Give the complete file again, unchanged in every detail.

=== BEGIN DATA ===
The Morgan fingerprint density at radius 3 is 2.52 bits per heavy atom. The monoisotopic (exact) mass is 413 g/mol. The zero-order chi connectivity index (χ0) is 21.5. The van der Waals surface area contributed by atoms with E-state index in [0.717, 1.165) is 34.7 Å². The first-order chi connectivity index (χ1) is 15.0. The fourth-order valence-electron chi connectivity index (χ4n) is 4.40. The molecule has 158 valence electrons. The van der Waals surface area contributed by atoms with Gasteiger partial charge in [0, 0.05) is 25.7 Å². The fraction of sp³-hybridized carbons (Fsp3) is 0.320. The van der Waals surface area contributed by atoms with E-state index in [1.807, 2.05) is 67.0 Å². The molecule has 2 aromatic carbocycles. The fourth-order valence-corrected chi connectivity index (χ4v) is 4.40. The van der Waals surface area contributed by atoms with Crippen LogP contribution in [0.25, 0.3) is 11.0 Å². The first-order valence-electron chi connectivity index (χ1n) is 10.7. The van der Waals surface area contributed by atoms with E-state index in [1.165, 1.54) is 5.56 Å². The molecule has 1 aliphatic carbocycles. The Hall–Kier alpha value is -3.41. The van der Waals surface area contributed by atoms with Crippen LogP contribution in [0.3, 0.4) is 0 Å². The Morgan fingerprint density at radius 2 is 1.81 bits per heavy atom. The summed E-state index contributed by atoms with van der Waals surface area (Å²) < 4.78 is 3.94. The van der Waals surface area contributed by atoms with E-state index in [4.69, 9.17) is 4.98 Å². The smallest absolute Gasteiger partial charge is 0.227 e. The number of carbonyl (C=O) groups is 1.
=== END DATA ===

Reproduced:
The Morgan fingerprint density at radius 3 is 2.52 bits per heavy atom. The monoisotopic (exact) mass is 413 g/mol. The zero-order chi connectivity index (χ0) is 21.5. The van der Waals surface area contributed by atoms with E-state index in [0.717, 1.165) is 34.7 Å². The first-order chi connectivity index (χ1) is 15.0. The fourth-order valence-electron chi connectivity index (χ4n) is 4.40. The molecule has 158 valence electrons. The van der Waals surface area contributed by atoms with Gasteiger partial charge in [0, 0.05) is 25.7 Å². The fraction of sp³-hybridized carbons (Fsp3) is 0.320. The van der Waals surface area contributed by atoms with E-state index in [1.807, 2.05) is 67.0 Å². The molecule has 2 aromatic carbocycles. The fourth-order valence-corrected chi connectivity index (χ4v) is 4.40. The van der Waals surface area contributed by atoms with Crippen LogP contribution in [0.25, 0.3) is 11.0 Å². The first-order valence-electron chi connectivity index (χ1n) is 10.7. The van der Waals surface area contributed by atoms with E-state index in [1.165, 1.54) is 5.56 Å². The molecule has 1 aliphatic carbocycles. The Hall–Kier alpha value is -3.41. The van der Waals surface area contributed by atoms with Crippen LogP contribution in [0.3, 0.4) is 0 Å². The Morgan fingerprint density at radius 2 is 1.81 bits per heavy atom. The summed E-state index contributed by atoms with van der Waals surface area (Å²) < 4.78 is 3.94. The van der Waals surface area contributed by atoms with E-state index in [4.69, 9.17) is 4.98 Å². The smallest absolute Gasteiger partial charge is 0.227 e. The number of carbonyl (C=O) groups is 1.